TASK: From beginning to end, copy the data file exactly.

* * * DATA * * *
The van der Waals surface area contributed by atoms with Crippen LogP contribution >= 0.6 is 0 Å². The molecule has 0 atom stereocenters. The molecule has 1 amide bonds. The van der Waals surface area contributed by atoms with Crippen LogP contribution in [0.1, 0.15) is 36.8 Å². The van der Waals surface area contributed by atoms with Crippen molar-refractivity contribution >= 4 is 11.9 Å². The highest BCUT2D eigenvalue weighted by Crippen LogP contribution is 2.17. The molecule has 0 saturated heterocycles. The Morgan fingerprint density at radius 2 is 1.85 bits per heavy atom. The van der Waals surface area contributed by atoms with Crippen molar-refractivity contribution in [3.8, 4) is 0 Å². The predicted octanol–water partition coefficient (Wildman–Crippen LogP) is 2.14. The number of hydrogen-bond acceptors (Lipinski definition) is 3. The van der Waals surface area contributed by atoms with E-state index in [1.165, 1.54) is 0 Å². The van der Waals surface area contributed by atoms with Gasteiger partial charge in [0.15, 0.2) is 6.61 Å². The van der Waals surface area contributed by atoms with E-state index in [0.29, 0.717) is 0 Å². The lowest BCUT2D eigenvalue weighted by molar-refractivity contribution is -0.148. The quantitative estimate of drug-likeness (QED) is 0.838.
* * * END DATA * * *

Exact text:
The van der Waals surface area contributed by atoms with Crippen LogP contribution >= 0.6 is 0 Å². The molecule has 0 atom stereocenters. The molecule has 1 amide bonds. The van der Waals surface area contributed by atoms with Crippen LogP contribution in [0.1, 0.15) is 36.8 Å². The van der Waals surface area contributed by atoms with Crippen molar-refractivity contribution >= 4 is 11.9 Å². The highest BCUT2D eigenvalue weighted by Crippen LogP contribution is 2.17. The molecule has 0 saturated heterocycles. The Morgan fingerprint density at radius 2 is 1.85 bits per heavy atom. The van der Waals surface area contributed by atoms with Crippen molar-refractivity contribution in [3.8, 4) is 0 Å². The predicted octanol–water partition coefficient (Wildman–Crippen LogP) is 2.14. The number of hydrogen-bond acceptors (Lipinski definition) is 3. The van der Waals surface area contributed by atoms with E-state index in [1.165, 1.54) is 0 Å². The van der Waals surface area contributed by atoms with Gasteiger partial charge in [0.15, 0.2) is 6.61 Å². The van der Waals surface area contributed by atoms with E-state index in [0.29, 0.717) is 0 Å². The lowest BCUT2D eigenvalue weighted by molar-refractivity contribution is -0.148. The quantitative estimate of drug-likeness (QED) is 0.838.